A lot of my recent work has been on internals (an unfortunate fact that I always hate admitting). But I'm really trying to nail down the cleanest possible abstractions and pipelines for a deferred renderer in GL. I think I've already come further than I ever have before. I've also got transparency integrated properly with the deferred engine, which is another first for me.
My current project is looking more and more like a game each day. There are now "trade lanes," a la Freelancer, for intra-system transport. Asteroids also made a first appearance yesterday.
As the screenshots suggest, I've implemented a vignetting postprocess filter (just for the sake of screenshots). I'm also using the filmic tonemapping operator from the classic Uncharted 2 (John Hable) presentation. It's really a magical little piece of math
The most serious challenge I'm currently facing is performance. Having done much of this stuff before in DX9, I'm seriously concerned that my frametime is already hitting 16ms at 1280x768 with only a reasonable amount of geometry on the screen, and reasonable post-processing. I think this is just a fundamental challenge with OpenGL. I've said it once, I'll say it again. DirectX is a better API. It's significantly harder to figure out how to "correctly" do something in GL such that it is as performant as the DX equivalent - which is precisely the problem I'm running in to now. There are so many different ways to do something in GL that it's exceptionally hard to tell when you've done something the "right" way. This is in stark contrast to D3D, in which, generally, if something works, then you have done it the "right" way.
Brought the terrain shaders over to the new deferred engine tonight. I didn't touch the actual terrain code, so nothing's new here...but it still looks good under the deferred pipeline, so that's good news. And now we have distance blur as well!
By decent, I mean better than better, which, of course, is two levels above bad, so at least I'm making progress. This time the color looks correct and the reflection is more subtle, but it really brings the scene to life (I know, I said that about SSAO too..)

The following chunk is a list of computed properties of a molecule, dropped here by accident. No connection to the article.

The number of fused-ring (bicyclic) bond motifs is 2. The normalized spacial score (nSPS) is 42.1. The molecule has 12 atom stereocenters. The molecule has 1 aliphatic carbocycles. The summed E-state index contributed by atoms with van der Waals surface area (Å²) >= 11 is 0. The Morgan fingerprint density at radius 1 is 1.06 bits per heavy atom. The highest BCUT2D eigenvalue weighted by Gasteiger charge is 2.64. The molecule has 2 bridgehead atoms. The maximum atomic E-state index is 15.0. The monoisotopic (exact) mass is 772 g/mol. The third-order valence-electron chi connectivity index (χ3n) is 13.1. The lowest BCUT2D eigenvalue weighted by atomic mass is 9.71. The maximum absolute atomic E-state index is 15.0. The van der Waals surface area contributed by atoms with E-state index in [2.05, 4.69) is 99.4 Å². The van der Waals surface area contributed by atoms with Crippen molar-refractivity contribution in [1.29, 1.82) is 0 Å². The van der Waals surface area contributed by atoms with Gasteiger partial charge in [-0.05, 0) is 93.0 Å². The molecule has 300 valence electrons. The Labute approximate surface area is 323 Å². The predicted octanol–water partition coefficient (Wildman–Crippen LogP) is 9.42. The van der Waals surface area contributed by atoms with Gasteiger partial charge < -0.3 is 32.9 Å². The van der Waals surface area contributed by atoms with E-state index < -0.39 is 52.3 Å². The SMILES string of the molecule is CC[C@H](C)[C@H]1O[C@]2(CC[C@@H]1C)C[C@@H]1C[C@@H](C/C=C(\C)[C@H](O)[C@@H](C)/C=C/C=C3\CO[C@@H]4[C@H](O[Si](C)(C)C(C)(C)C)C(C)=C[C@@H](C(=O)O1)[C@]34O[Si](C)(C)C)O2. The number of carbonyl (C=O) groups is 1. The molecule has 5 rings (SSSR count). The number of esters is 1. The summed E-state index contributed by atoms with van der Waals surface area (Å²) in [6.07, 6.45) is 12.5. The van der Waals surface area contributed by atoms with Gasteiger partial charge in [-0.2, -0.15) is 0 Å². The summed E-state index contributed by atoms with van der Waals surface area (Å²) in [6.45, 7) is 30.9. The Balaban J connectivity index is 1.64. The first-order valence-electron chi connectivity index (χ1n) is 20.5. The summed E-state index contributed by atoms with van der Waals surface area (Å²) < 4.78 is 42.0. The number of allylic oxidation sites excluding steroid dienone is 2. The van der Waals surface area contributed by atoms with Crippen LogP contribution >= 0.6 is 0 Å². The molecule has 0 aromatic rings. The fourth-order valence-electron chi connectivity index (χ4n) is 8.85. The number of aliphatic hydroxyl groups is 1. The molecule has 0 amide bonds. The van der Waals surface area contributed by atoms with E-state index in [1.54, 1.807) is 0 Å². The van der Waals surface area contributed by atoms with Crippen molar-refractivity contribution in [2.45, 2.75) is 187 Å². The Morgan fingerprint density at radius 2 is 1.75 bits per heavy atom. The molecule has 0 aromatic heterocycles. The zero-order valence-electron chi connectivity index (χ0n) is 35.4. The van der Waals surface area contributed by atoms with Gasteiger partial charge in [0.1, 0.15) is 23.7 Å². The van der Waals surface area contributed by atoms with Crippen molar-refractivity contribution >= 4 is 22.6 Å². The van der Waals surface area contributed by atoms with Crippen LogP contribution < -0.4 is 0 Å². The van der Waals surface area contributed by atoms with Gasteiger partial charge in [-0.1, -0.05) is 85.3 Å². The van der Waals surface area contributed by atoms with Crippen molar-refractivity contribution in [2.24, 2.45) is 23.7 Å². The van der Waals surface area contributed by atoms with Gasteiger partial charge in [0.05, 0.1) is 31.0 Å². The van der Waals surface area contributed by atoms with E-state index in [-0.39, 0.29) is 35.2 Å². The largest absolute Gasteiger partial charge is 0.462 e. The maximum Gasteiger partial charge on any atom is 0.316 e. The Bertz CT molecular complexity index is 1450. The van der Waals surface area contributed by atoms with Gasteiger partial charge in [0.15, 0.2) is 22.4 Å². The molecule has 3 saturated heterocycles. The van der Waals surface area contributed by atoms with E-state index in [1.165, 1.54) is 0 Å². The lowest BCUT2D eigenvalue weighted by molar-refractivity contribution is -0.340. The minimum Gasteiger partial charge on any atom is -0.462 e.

Just for comparison, here's what the same scene looks like as it would look in my forward renderer (e.g., last week):
Yes indeed, I think XDX rendering has come quite far in a week.
Ah, that's better. Not great, but way better! Playing with modulating normals and a new way of computing surface gloss.
This time, the DoF looks decent, but the reflections are pretty bad. I figure reflections are an essential part of any sci-fi-ish scene, so I've been working on them lately. This definitely isn't right yet, but, like most of my recent posts, it's a start.
Not perfect, but acceptable for my purposes. Also not subtle...but it can certainly be toned down.
Working on DoF. I obviously messed up, but in an interesting kind of way.
Experimenting with a simple SSAO implementation. Testing it with a procedural city of cubes (textured by the procedural texture generator, of course). Even this simple SSAO makes a huge difference in the appearance of the image - the whole thing just becomes 100x more believable with the occlusion.
Ah, yes. There comes a point in every engine's life where, in order to be hip and cool and eligible to play with all the other cool engines, it must succumb to deferred rendering. XDX is no different.
It will be a long and painful process of converting the existing pipeline to support the deferred renderer, but it will certainly be worth it. During the process, I'm also hoping to unify many of the draw shaders to make everything as simple and clean as possible.